The Software Purist |

Nov/15

30

SQL-related Registration Bug and the Importance of Duplicate Data

So, I ran into a subtle registration bug in the development of Compucator.com, so it became an interesting opportunity to talk about some of the technical details.

As you probably are aware, I’m very much against the typical copy-paste programming we often see during development. Most likely, if you need to copy-paste something, probably it should be refactored. That being said, sometimes it’s a useful tool. The problem with doing such is that it’s also an error-prone tool.

The situation is that I was adding fields to a table in the SQL database. It was a table related to user information, so there were fields, such as address, zip code, phone number, email, etc…

Some of the fields were meant to be marked, as UNIQUE. For example, you might argue that email should be unique to prevent duplicate registrations. Obviously, the account name must be unique. However, it seems when I was doing this I accidentally made a copy-paste error and applied the UNIQUE attribute to the zip code field.

This is not the actual code, but imagine it looks like this:


CREATE TABLE Details
(
...
name VARCHAR(100) UNIQUE NOT NULL,
...
zipCode VARCHAR(10) UNIQUE NOT NULL
...
);

The real issue here is that because the zipCode was set as UNIQUE, when two users registered with the same zip, the second one failed and was not able to register. Going through the logs, I realized this occurred once, so I had to fix it.

Theoretically, I should’ve caught this during my unit tests. Unfortunately, I missed having any test cases where there were duplicate zip codes which is how it made it all the way to production, so definitely lesson learned here.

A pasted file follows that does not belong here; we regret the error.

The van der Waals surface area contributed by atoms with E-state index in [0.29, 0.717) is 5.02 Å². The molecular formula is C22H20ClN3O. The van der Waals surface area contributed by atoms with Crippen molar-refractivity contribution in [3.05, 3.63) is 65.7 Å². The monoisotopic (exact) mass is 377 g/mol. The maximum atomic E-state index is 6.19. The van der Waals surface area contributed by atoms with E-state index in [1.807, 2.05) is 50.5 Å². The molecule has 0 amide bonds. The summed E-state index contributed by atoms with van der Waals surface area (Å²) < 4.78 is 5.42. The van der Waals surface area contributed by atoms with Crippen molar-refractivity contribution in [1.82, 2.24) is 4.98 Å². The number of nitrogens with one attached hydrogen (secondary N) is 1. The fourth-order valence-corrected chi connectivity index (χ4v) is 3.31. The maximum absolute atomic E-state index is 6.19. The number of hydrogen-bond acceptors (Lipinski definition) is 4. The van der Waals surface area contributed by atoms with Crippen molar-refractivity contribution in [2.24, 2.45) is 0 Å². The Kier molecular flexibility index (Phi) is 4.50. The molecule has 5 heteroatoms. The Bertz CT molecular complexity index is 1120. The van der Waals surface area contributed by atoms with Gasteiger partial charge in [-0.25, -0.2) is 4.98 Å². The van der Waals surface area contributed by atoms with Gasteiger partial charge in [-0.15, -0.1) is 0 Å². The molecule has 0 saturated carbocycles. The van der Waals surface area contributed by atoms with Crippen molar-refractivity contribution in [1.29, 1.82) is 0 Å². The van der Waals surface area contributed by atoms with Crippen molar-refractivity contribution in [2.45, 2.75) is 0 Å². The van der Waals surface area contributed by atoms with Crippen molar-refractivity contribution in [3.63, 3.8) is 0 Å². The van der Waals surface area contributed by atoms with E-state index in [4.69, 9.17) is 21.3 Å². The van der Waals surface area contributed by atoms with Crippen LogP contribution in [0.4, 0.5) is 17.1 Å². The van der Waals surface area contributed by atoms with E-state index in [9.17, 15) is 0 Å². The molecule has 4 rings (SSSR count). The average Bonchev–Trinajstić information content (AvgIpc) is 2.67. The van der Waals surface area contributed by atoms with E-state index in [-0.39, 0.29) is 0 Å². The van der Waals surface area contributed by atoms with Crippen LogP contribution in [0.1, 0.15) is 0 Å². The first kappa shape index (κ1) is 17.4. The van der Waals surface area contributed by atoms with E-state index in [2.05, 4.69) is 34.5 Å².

Furthermore, I wanted to correct this programmatically, as there were multiple unique constraints on this table. I didn’t want to take any risks of deleting the wrong constraint, and this change needed to make it to my SQL update scripts so any other test databases received the same update. The code would normally look something like:

ALTER TABLE Details
DROP CONSTRAINT UQ_Details_zipCode;

However, SQL Server will automatically generate names for constraints that I don’t explicitly give names to. So, the names were things like UQ_Details_xxxxxxxxxxx, where the name was unfortunately not meaningful.

Unfortunately, this still proved to be some complicated SQL code, so it seems the easiest thing to do was something like the following:


DECLARE @command nvarchar(1024)
DECLARE @tableName nvarchar(256) = N'Details'
DECLARE @columnName nvarchar(256) = N'zipCode'

SELECT @command = 'ALTER TABLE ' + OBJECT_NAME(so.parent_obj) + ' DROP CONSTRAINT ' + so.name
FROM sysobjects so
WHERE OBJECT_NAME(so.parent_obj) = @tableName
AND so.xtype = 'UQ';

print @command;

--execute (@Command)

NB: I tend to print out the command to make sure it’s doing what I think before I execute it.

I then just added a few lines to the script to re-add the constraints for fields that were actually supposed to have them.

Perhaps there’s a better solution, but this seemed cleanest. Has anyone run into any similar issues? Feel free to share your experiences.

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